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On Tuesday night, James Harden told the world he had done everything he could for the Houston Rockets but that he thought the situation couldn’t be fixed. On Wednesday, the Rockets granted the face of their franchise his wish, shipping him to the Brooklyn Nets in a four-team blockbuster deal.
The James Harden trade expanded as it went: Harden will go to Brooklyn; the Indiana Pacers will snag Caris LeVert and a 2023 second-round draft pick from Houston; the Cleveland Cavaliers maneuvered their way into Jarrett Allen and Taurean Prince; and the Rockets will receive Victor Oladipo, Dante Exum, Rodions Kurucs, three unprotected first-round picks from Brooklyn (2022, 2024, 2026), four pick swaps (2021, 2023, 2025, 2027) and Cleveland’s 2022 first-rounder via the Milwaukee Bucks.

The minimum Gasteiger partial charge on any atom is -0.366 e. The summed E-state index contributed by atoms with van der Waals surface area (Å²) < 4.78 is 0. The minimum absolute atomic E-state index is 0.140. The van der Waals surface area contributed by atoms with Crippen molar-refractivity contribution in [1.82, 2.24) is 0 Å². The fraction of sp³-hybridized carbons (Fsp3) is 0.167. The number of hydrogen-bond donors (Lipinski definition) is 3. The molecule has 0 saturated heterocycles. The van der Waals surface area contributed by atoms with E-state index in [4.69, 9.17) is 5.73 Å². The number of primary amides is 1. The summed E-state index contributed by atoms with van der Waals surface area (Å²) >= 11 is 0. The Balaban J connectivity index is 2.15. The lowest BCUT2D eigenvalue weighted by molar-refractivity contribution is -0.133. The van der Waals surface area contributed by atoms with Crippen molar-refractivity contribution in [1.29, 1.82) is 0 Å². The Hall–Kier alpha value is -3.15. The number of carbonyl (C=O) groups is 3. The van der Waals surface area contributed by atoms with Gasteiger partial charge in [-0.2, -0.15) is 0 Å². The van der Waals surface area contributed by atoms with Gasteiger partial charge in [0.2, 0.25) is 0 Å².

Got all that? Good. Now let’s sift through the biggest winners and losers of the Harden trade.
Winner: James Harden
It wasn’t honorable, professional or pretty, but no one can deny James Harden got what he wanted. The Nets were the original team he asked to be traded to, and even after his wish list expanded, he ultimately got the Kevin Durant reunion he desired.
How it works from here is anyone’s guess; Harden has largely looked overweight, out of shape and mentally checked out so far this season, with his scoring numbers (24.8 points per game), field goal attempts (16.9 per game) and 3-point percentage (34.7 percent) down from last season. With such a big personality now joining two other massive personalities in Kevin Durant and the still-absent Kyrie Irving, there’s a good possibility this all implodes under a first-time head coach.